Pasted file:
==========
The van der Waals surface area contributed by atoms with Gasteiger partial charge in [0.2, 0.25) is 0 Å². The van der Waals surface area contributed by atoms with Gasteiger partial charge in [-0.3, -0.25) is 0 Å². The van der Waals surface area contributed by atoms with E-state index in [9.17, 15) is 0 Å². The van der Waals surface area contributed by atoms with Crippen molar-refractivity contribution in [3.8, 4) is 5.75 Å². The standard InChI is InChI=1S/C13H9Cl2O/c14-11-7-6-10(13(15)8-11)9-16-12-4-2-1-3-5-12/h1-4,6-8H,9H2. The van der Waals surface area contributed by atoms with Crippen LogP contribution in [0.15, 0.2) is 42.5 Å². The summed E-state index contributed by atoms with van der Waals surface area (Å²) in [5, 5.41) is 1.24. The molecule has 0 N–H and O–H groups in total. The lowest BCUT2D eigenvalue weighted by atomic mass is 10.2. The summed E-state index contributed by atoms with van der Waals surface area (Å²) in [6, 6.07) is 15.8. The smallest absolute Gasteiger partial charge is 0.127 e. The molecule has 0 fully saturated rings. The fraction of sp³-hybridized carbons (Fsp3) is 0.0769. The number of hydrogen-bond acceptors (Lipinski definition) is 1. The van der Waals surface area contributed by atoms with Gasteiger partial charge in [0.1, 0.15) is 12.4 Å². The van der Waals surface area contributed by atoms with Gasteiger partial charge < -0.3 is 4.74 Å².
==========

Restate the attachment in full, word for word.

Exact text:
The van der Waals surface area contributed by atoms with Gasteiger partial charge in [0.2, 0.25) is 0 Å². The van der Waals surface area contributed by atoms with Gasteiger partial charge in [-0.3, -0.25) is 0 Å². The van der Waals surface area contributed by atoms with E-state index in [9.17, 15) is 0 Å². The van der Waals surface area contributed by atoms with Crippen molar-refractivity contribution in [3.8, 4) is 5.75 Å². The standard InChI is InChI=1S/C13H9Cl2O/c14-11-7-6-10(13(15)8-11)9-16-12-4-2-1-3-5-12/h1-4,6-8H,9H2. The van der Waals surface area contributed by atoms with Crippen LogP contribution in [0.15, 0.2) is 42.5 Å². The summed E-state index contributed by atoms with van der Waals surface area (Å²) in [5, 5.41) is 1.24. The molecule has 0 N–H and O–H groups in total. The lowest BCUT2D eigenvalue weighted by atomic mass is 10.2. The summed E-state index contributed by atoms with van der Waals surface area (Å²) in [6, 6.07) is 15.8. The smallest absolute Gasteiger partial charge is 0.127 e. The molecule has 0 fully saturated rings. The fraction of sp³-hybridized carbons (Fsp3) is 0.0769. The number of hydrogen-bond acceptors (Lipinski definition) is 1. The van der Waals surface area contributed by atoms with Gasteiger partial charge in [0.1, 0.15) is 12.4 Å². The van der Waals surface area contributed by atoms with Gasteiger partial charge < -0.3 is 4.74 Å².